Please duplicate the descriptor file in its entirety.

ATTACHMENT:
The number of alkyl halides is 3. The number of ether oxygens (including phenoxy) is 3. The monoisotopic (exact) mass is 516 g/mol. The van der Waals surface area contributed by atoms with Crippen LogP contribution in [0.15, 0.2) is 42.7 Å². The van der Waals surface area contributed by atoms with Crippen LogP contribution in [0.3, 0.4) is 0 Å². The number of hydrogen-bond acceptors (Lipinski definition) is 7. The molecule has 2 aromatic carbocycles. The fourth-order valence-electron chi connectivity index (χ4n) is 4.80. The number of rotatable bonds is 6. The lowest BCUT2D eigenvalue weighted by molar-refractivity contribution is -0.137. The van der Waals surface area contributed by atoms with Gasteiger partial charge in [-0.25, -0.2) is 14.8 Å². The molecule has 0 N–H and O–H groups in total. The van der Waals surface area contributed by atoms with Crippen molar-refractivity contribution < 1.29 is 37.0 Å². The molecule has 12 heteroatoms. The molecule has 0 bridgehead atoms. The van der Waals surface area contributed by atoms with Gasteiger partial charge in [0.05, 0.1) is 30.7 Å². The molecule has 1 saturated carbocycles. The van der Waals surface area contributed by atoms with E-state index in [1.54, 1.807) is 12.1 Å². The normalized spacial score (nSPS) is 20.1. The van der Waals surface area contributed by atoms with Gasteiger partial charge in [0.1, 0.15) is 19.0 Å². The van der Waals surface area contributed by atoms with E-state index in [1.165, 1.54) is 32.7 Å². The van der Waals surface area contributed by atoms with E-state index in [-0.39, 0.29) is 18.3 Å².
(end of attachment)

The number of alkyl halides is 3. The number of ether oxygens (including phenoxy) is 3. The monoisotopic (exact) mass is 516 g/mol. The van der Waals surface area contributed by atoms with Crippen LogP contribution in [0.15, 0.2) is 42.7 Å². The van der Waals surface area contributed by atoms with Crippen LogP contribution in [0.3, 0.4) is 0 Å². The number of hydrogen-bond acceptors (Lipinski definition) is 7. The molecule has 2 aromatic carbocycles. The fourth-order valence-electron chi connectivity index (χ4n) is 4.80. The number of rotatable bonds is 6. The lowest BCUT2D eigenvalue weighted by molar-refractivity contribution is -0.137. The van der Waals surface area contributed by atoms with Gasteiger partial charge in [-0.25, -0.2) is 14.8 Å². The molecule has 0 N–H and O–H groups in total. The van der Waals surface area contributed by atoms with Crippen molar-refractivity contribution < 1.29 is 37.0 Å². The molecule has 12 heteroatoms. The molecule has 0 bridgehead atoms. The van der Waals surface area contributed by atoms with Gasteiger partial charge in [0.05, 0.1) is 30.7 Å². The molecule has 1 saturated carbocycles. The van der Waals surface area contributed by atoms with E-state index in [1.54, 1.807) is 12.1 Å². The normalized spacial score (nSPS) is 20.1. The van der Waals surface area contributed by atoms with Gasteiger partial charge in [0.1, 0.15) is 19.0 Å². The van der Waals surface area contributed by atoms with E-state index in [1.165, 1.54) is 32.7 Å². The van der Waals surface area contributed by atoms with E-state index in [-0.39, 0.29) is 18.3 Å².